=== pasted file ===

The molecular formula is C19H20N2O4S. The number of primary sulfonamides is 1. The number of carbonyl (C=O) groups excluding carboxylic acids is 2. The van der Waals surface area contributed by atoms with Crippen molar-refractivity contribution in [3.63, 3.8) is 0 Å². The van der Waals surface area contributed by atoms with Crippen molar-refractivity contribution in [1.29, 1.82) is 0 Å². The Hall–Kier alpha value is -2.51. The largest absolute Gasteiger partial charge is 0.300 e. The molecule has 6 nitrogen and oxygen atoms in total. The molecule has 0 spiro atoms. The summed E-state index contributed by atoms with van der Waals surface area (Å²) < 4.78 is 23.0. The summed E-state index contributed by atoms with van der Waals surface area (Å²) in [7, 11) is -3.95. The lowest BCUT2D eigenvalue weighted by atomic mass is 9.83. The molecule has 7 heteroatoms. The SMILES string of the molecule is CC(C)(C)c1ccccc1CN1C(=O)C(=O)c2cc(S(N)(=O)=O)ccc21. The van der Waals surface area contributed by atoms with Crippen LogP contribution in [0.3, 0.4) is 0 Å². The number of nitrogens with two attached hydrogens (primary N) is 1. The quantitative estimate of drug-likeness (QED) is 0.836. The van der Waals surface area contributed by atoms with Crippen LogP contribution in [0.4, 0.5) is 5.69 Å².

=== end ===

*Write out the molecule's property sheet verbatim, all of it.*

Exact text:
The molecular formula is C19H20N2O4S. The number of primary sulfonamides is 1. The number of carbonyl (C=O) groups excluding carboxylic acids is 2. The van der Waals surface area contributed by atoms with Crippen molar-refractivity contribution in [3.63, 3.8) is 0 Å². The van der Waals surface area contributed by atoms with Crippen molar-refractivity contribution in [1.29, 1.82) is 0 Å². The Hall–Kier alpha value is -2.51. The largest absolute Gasteiger partial charge is 0.300 e. The molecule has 6 nitrogen and oxygen atoms in total. The molecule has 0 spiro atoms. The summed E-state index contributed by atoms with van der Waals surface area (Å²) < 4.78 is 23.0. The summed E-state index contributed by atoms with van der Waals surface area (Å²) in [7, 11) is -3.95. The lowest BCUT2D eigenvalue weighted by atomic mass is 9.83. The molecule has 7 heteroatoms. The SMILES string of the molecule is CC(C)(C)c1ccccc1CN1C(=O)C(=O)c2cc(S(N)(=O)=O)ccc21. The van der Waals surface area contributed by atoms with Crippen LogP contribution in [0.3, 0.4) is 0 Å². The number of nitrogens with two attached hydrogens (primary N) is 1. The quantitative estimate of drug-likeness (QED) is 0.836. The van der Waals surface area contributed by atoms with Crippen LogP contribution in [0.4, 0.5) is 5.69 Å².